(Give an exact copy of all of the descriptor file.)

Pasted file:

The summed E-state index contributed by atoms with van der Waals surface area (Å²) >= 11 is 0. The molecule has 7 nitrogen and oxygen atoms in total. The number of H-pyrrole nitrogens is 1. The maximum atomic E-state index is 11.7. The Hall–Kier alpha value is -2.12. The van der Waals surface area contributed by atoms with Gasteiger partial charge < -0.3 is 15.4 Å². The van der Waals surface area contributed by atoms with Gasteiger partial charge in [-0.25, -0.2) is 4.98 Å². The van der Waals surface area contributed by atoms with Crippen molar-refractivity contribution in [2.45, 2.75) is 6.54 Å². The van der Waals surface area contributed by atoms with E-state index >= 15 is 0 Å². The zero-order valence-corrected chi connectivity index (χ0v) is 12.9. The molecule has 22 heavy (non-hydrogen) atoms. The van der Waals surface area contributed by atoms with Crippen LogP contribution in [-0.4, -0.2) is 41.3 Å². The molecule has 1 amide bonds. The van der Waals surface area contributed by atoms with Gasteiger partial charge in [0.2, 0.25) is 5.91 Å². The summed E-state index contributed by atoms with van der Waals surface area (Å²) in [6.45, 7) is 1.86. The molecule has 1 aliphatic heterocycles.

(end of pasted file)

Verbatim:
The summed E-state index contributed by atoms with van der Waals surface area (Å²) >= 11 is 0. The molecule has 7 nitrogen and oxygen atoms in total. The number of H-pyrrole nitrogens is 1. The maximum atomic E-state index is 11.7. The Hall–Kier alpha value is -2.12. The van der Waals surface area contributed by atoms with Gasteiger partial charge < -0.3 is 15.4 Å². The van der Waals surface area contributed by atoms with Gasteiger partial charge in [-0.25, -0.2) is 4.98 Å². The van der Waals surface area contributed by atoms with Crippen molar-refractivity contribution in [2.45, 2.75) is 6.54 Å². The van der Waals surface area contributed by atoms with E-state index >= 15 is 0 Å². The zero-order valence-corrected chi connectivity index (χ0v) is 12.9. The molecule has 22 heavy (non-hydrogen) atoms. The van der Waals surface area contributed by atoms with Crippen LogP contribution in [-0.4, -0.2) is 41.3 Å². The molecule has 1 amide bonds. The van der Waals surface area contributed by atoms with Gasteiger partial charge in [0.2, 0.25) is 5.91 Å². The summed E-state index contributed by atoms with van der Waals surface area (Å²) in [6.45, 7) is 1.86. The molecule has 1 aliphatic heterocycles.